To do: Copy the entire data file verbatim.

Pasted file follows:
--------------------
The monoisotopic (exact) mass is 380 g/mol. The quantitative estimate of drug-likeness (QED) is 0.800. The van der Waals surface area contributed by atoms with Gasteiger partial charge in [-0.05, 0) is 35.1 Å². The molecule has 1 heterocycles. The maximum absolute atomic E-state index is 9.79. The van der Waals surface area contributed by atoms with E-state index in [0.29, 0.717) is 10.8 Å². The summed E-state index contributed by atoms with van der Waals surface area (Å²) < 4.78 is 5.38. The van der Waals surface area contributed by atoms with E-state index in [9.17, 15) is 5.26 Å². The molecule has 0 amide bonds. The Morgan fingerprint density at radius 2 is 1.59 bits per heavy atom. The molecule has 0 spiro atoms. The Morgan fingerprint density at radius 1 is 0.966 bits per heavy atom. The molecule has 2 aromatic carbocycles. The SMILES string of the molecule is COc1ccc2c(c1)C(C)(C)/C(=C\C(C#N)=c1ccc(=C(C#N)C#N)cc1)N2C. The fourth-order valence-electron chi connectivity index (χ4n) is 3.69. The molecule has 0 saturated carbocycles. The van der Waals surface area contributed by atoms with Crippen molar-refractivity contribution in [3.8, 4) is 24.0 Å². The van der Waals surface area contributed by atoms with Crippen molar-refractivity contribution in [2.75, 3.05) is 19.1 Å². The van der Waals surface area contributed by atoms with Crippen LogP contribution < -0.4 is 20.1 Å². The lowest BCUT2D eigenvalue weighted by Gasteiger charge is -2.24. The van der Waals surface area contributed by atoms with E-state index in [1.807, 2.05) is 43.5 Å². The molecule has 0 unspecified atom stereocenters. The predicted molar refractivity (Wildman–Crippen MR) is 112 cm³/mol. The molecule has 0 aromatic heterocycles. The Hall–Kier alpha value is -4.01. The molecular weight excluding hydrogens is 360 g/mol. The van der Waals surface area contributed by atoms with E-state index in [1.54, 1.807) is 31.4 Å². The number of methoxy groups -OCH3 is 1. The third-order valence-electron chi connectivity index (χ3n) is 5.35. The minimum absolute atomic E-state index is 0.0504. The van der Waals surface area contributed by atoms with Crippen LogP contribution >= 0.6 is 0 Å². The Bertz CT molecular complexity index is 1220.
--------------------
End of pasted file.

The monoisotopic (exact) mass is 380 g/mol. The quantitative estimate of drug-likeness (QED) is 0.800. The van der Waals surface area contributed by atoms with Gasteiger partial charge in [-0.05, 0) is 35.1 Å². The molecule has 1 heterocycles. The maximum absolute atomic E-state index is 9.79. The van der Waals surface area contributed by atoms with E-state index in [0.29, 0.717) is 10.8 Å². The summed E-state index contributed by atoms with van der Waals surface area (Å²) < 4.78 is 5.38. The van der Waals surface area contributed by atoms with E-state index in [9.17, 15) is 5.26 Å². The molecule has 0 amide bonds. The Morgan fingerprint density at radius 2 is 1.59 bits per heavy atom. The molecule has 0 spiro atoms. The Morgan fingerprint density at radius 1 is 0.966 bits per heavy atom. The molecule has 2 aromatic carbocycles. The SMILES string of the molecule is COc1ccc2c(c1)C(C)(C)/C(=C\C(C#N)=c1ccc(=C(C#N)C#N)cc1)N2C. The fourth-order valence-electron chi connectivity index (χ4n) is 3.69. The molecule has 0 saturated carbocycles. The van der Waals surface area contributed by atoms with Crippen molar-refractivity contribution in [3.8, 4) is 24.0 Å². The van der Waals surface area contributed by atoms with Crippen molar-refractivity contribution in [2.75, 3.05) is 19.1 Å². The van der Waals surface area contributed by atoms with Crippen LogP contribution < -0.4 is 20.1 Å². The lowest BCUT2D eigenvalue weighted by Gasteiger charge is -2.24. The van der Waals surface area contributed by atoms with E-state index in [1.807, 2.05) is 43.5 Å². The molecule has 0 unspecified atom stereocenters. The predicted molar refractivity (Wildman–Crippen MR) is 112 cm³/mol. The molecule has 0 aromatic heterocycles. The Hall–Kier alpha value is -4.01. The molecular weight excluding hydrogens is 360 g/mol. The van der Waals surface area contributed by atoms with E-state index in [1.54, 1.807) is 31.4 Å². The number of methoxy groups -OCH3 is 1. The third-order valence-electron chi connectivity index (χ3n) is 5.35. The minimum absolute atomic E-state index is 0.0504. The van der Waals surface area contributed by atoms with Crippen LogP contribution >= 0.6 is 0 Å². The Bertz CT molecular complexity index is 1220.